I'm alarmed at my son's level of impulsivity right now. I wasn't sure if he would run out of the house and try to drive a car to youth group himself. He said he was going to ride his bike there. I wasn't sure if he was really going to make a run for it, and try to bolt the whole, long long way to church. So I held onto him on the floor until he stopped freaking out. It's frightening to not know what your child is capable of, because meds aren't working right or brain chemistry is off because they're sick, or they're having a manic episode. It's scary. I've been driving the kids and had to pull over because things are being hurdled at me from the back seat, or a boy is beating up a sibling where I can't reach them. I've had kids unbuckle mid-drive and try to escape from the car while it's moving. I've had kids threaten suicide, and threaten to kill me. (Not that they would do either of these things, but they still have threatened.) I've had to break up some pretty hefty fights between kids. I've had to duck as plates have been thrown across the room. I've been slapped while trying to help with homework. I've had to do so many things that many parents don't ever have to even contemplate. These things happen because my children's brains are not working the way brains are supposed to work. They don't want act this way. They hate themselves when they act this way. So then as a parent, not only do you have to discipline for these actions, but you have to also tread carefully so you don't damage their already-fragile spirits. Because they have enough self-hatred to punish themselves for a lifetime.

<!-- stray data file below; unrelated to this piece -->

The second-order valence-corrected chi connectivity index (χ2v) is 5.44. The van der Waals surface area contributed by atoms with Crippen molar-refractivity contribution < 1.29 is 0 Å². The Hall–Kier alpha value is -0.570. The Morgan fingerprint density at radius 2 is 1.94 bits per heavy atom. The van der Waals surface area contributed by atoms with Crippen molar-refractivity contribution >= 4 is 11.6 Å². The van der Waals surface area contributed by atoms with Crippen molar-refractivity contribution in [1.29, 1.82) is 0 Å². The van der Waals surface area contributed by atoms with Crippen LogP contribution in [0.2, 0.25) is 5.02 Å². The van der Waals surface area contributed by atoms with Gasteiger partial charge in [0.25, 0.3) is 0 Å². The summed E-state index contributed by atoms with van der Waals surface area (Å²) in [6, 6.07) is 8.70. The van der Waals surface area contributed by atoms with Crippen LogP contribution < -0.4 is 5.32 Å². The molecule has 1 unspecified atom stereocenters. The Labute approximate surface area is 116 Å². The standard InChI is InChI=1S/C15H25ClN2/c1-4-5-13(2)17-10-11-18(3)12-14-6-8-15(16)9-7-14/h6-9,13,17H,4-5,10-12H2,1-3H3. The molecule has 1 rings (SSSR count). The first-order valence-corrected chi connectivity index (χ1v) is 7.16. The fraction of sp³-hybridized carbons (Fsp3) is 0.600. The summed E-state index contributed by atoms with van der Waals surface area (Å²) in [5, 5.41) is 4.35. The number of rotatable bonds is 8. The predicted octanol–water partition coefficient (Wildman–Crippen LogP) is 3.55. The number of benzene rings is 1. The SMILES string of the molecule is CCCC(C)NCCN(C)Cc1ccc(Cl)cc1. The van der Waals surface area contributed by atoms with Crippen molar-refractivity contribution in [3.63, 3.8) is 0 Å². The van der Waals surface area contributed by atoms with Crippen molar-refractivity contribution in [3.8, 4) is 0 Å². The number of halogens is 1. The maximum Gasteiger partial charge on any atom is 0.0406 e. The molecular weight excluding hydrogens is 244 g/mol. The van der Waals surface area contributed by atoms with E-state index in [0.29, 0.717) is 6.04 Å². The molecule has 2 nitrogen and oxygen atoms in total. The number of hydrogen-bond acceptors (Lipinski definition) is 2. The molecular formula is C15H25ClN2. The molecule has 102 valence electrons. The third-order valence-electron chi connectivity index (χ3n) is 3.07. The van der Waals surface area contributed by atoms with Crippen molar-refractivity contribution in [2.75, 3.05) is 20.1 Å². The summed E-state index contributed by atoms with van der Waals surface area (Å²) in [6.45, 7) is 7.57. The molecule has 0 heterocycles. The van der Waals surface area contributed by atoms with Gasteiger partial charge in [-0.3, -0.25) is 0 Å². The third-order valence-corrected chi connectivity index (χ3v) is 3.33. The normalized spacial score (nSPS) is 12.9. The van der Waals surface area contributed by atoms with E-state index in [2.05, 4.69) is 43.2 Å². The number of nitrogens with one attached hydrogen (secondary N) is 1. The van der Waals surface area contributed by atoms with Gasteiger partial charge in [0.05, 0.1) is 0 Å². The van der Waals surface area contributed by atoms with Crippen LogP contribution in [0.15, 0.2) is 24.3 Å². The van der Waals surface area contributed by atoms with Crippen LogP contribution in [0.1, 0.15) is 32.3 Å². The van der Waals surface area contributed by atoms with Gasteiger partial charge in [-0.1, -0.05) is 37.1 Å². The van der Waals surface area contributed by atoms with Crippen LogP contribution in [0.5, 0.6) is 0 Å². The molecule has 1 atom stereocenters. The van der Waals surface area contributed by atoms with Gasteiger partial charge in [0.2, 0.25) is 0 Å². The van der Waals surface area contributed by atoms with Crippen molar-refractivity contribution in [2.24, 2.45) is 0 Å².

People ask me all the time how I do it. I think that's a silly question, honestly. As a parent- any parent of any kind of kiddo- you do what you have to do. To stay vigilant. Because you are the Leader. I am the Leader of this crazy clan, and I wouldn't have it any other way. (Alex is our co-pilot. He also stays vigilant. It just sounds more cool when I write that I am the Leader. But he is the co-Leader. And I would be lost without him. Just so we're clear.) 

When your kids suffer from ADHD and Bipolar and Tourette's, you never know what your day will hold. You never know what sort of trouble you'll be fishing them out of this day. I try to make the best of it. To teach when there are lessons that come our way. To support and encourage and not let the world crush their sensitive little souls. To be a soft place to fall when the world is hard. And when they all walk up the steps of the bus every day, I breathe a prayer that they all make it home safely without too many bruises to their bodies or spirits. And once in a while I let a few tears fall after the buses pull away. Tears for the difficulties I know my four face every day. Tears for the cracks of weakness I need to let out but don't want my four to see. Tears for what has happened this week so far, and the dread of what could happen today. Tears of worry that my four babies will be ok out there in the hard world where people may not understand their disabilities. Be kind to my babies today, World.

1 comment:

Full Spectrum Mama said...

I had so many thoughts as I read through this. I've got two with challenging brains and behaviors and my son was bullied just before break and anxious going back and I relate, i relate, and my heart goes out to you...
BUT it truly does come down to your closing words, doesn't it?
World, please be kind to my babies today too!!!!!!!!!!